As usage continues to increase, vendors need to bolster the security of their products to prevent breaches and disruption of their services.

School Staff: The Critical Role
School district staff has the most critical role to play in ensuring proper levels of cybersecurity, as they're responsible for making the choices regarding what tools to offer students and parents, as well as setting up the networks for teachers, students/parents, and administrators.

As with any enterprise, school district staff need to follow strong cybersecurity practices. In March, the Consortium for School Networking (CoSN) issued Cybersecurity Considerations in a COVID-19 World to provide guidance to staff on how to best protect their networks and users. The recommended best practices include guidelines related to classroom supervision, layered permissions, Web content filtering, encrypting data, and protecting devices.

In addition to adhering to CoSN's guidelines, staff should carefully select which online learning tools to use, make cybersecurity part of the decision-making criteria when selecting digital tools, and not hesitate to demand stronger security capabilities from existing vendors.

Students and Parents: Empowering End Users
It's critical that students and parents take concrete steps to empower themselves to be safer when engaging in remote learning online, as failure to properly secure their access can have negative side effects on both the school systems and systems used in their household, which likely include corporate systems in our new work-at-home world.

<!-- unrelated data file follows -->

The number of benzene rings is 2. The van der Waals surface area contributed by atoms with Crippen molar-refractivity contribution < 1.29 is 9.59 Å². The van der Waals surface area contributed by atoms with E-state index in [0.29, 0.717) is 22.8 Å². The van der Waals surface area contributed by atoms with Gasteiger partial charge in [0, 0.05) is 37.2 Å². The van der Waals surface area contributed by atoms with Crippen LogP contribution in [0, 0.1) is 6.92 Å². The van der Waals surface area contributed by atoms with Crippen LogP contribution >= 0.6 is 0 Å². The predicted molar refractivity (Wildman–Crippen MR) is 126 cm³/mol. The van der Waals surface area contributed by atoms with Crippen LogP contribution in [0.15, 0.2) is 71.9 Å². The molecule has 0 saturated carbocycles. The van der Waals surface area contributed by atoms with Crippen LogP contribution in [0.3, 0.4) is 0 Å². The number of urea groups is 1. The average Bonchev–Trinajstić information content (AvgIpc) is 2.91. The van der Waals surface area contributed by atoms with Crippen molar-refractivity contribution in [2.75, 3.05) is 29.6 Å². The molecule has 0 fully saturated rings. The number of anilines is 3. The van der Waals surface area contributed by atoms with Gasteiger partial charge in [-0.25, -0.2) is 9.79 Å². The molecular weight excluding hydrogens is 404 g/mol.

Though students and parents are at the mercy of the choice of tools made by the school, they can still practice good cyber hygiene by using strong passwords, enabling multi-factor authentication, changing default passwords on devices in the home to prevent illicit access, exercising care in sites they visit, and choosing strongly encrypted services for their personal use.

Given the massive increase in video conferencing use since the start of the pandemic, it's also important for students and parents to make smart choices regarding those services. Mozilla released a guide to videoconferencing services, assessing them against minimum security guidelines, as part of their "*privacy not included" series. This is a valuable resource for students and parents.

Back to school 2020 will certainly be unique, as schools scramble to figure out how to provide education in the context of an ever-shifting coronavirus backdrop. With a continued shift to online learning, maintaining a strong focus on cybersecurity is more important than ever.

Jeff Wilbur is Senior Director, Online Trust at the Internet Society, where he has focused on security and privacy best practices for enterprises and IoT and speaks regularly on issues related to online trust. He has over 35 years of experience in high technology, all focused ... View Full Bio
 

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User Rank: Author
9/23/2020 | 5:03:08 PM
Remember to factor in user productivity
Good article, remember to consider user productivity impact while implementing security controls.  For example, web content filtering by itself may overblock websites that are needed in the classroom.  Enhancing a filter with newer approaches, like browser isolation, lets users safely browse to a website that may have been blocked simply because it was new.  Security is important, but it doesn't have to be overly difficult for our already stressed-out teachers, students, and staff.